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      Natural habitats uncovered? – Genetic structure of known and newly found localities of the endangered bitterling Pseudorhodeus tanago (Cyprinidae)

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          Abstract

          Overuse of natural resources by humans is a major threat to biodiversity. Overuse often involves species of economic or esthetic value, and fish are a typical example for a group that is exploited both for economic reasons (for human consumption) and for esthetic reasons (e.g. by aquarists). Pseudorhodeus tanago (Tanaka, 1909) (formerly known as Tanakia tanago) is a small colorful but legally protected (fishing, keeping and transfer are banned) bitterling fish distributed around Tokyo, Japan. Whereas it is critically endangered and more and more habitat loss has occurred, at least four stocks have been newly found during the last decade. To explore whether emergence of these newly found habitats is a consequence of incomplete survey, we genotyped mitochondrial cytochrome b sequence of P. tanago from 17 localities and an illegal home aquarium. Populations known by the past extensive survey (13 localities) showed geographically structured population genetic characteristics. Population-specific haplotypes were common indicating past divergence and bottleneck events. Four (north, {center + west}, south_1, south_2) or five (north, center, west, south_1, south_2) geographic groups were detectable as for these known localities. On the other hand, newly found stocks were polymorphic and showed identical haplotypes from distant known localities. If we assume historical basis of distribution and genetic characteristics of these newly found stocks, it must be a series of unlikely geological events and haplotype sorting. We discuss potential issues posed by these questionable stocks.

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          Most cited references 15

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          What is a population? An empirical evaluation of some genetic methods for identifying the number of gene pools and their degree of connectivity.

          We review commonly used population definitions under both the ecological paradigm (which emphasizes demographic cohesion) and the evolutionary paradigm (which emphasizes reproductive cohesion) and find that none are truly operational. We suggest several quantitative criteria that might be used to determine when groups of individuals are different enough to be considered 'populations'. Units for these criteria are migration rate (m) for the ecological paradigm and migrants per generation (Nm) for the evolutionary paradigm. These criteria are then evaluated by applying analytical methods to simulated genetic data for a finite island model. Under the standard parameter set that includes L = 20 High mutation (microsatellite-like) loci and samples of S = 50 individuals from each of n = 4 subpopulations, power to detect departures from panmixia was very high ( approximately 100%; P < 0.001) even with high gene flow (Nm = 25). A new method, comparing the number of correct population assignments with the random expectation, performed as well as a multilocus contingency test and warrants further consideration. Use of Low mutation (allozyme-like) markers reduced power more than did halving S or L. Under the standard parameter set, power to detect restricted gene flow below a certain level X (H(0): Nm < X) can also be high, provided that true Nm < or = 0.5X. Developing the appropriate test criterion, however, requires assumptions about several key parameters that are difficult to estimate in most natural populations. Methods that cluster individuals without using a priori sampling information detected the true number of populations only under conditions of moderate or low gene flow (Nm < or = 5), and power dropped sharply with smaller samples of loci and individuals. A simple algorithm based on a multilocus contingency test of allele frequencies in pairs of samples has high power to detect the true number of populations even with Nm = 25 but requires more rigorous statistical evaluation. The ecological paradigm remains challenging for evaluations using genetic markers, because the transition from demographic dependence to independence occurs in a region of high migration where genetic methods have relatively little power. Some recent theoretical developments and continued advances in computational power provide hope that this situation may change in the future.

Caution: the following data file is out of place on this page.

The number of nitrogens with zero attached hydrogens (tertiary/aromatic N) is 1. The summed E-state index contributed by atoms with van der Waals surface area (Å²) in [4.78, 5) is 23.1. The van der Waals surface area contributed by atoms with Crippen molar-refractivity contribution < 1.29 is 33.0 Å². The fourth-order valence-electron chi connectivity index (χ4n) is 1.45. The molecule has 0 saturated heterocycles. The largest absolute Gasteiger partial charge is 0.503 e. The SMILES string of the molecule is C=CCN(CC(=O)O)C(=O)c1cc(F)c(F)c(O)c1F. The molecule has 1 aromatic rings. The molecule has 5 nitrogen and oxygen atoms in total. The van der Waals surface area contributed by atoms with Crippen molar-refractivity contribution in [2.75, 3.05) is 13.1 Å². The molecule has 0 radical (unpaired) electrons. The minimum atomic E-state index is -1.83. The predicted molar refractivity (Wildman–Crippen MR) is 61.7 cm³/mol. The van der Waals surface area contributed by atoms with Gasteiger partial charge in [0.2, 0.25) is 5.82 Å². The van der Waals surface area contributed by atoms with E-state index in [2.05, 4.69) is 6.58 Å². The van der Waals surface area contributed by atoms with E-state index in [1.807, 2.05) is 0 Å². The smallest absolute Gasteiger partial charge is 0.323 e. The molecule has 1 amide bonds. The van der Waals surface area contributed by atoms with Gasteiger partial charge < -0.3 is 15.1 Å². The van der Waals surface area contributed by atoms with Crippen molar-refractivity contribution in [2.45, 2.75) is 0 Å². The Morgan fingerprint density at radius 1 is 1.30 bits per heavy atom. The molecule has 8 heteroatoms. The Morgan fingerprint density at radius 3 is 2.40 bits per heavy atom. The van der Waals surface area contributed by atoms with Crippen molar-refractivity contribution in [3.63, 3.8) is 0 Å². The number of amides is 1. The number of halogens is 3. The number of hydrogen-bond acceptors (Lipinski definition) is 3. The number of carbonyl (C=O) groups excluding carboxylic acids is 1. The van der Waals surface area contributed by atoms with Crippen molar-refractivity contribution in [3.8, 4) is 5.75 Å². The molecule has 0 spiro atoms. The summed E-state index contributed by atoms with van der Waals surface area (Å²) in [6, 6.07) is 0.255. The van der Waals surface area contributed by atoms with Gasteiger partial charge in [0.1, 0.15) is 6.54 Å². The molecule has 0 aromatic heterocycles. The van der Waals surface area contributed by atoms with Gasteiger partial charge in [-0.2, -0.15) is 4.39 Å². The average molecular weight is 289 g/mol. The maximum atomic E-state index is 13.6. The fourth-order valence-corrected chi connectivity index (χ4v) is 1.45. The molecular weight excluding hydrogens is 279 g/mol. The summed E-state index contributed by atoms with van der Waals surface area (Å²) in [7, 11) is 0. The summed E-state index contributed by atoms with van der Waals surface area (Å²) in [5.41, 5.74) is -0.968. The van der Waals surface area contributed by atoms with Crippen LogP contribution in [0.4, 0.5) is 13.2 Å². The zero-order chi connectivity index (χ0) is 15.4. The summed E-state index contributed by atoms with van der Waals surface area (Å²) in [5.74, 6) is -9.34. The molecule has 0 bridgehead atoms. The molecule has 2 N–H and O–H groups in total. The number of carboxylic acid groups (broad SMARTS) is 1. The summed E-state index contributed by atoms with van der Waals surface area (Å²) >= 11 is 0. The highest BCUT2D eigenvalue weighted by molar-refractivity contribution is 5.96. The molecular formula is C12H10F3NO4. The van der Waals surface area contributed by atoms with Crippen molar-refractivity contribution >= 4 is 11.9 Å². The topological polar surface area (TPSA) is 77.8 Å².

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            A simulated annealing approach to define the genetic structure of populations

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              ‘Touchdown’ PCR to circumvent spurious priming during gene amplification

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                Author and article information

                Journal
                Nature Conservation
                NC
                Pensoft Publishers
                1314-3301
                1314-6947
                March 09 2017
                March 09 2017
                : 17
                : 19-33
                Article
                10.3897/natureconservation.17.10939
                © 2017

                http://creativecommons.org/licenses/by/4.0/

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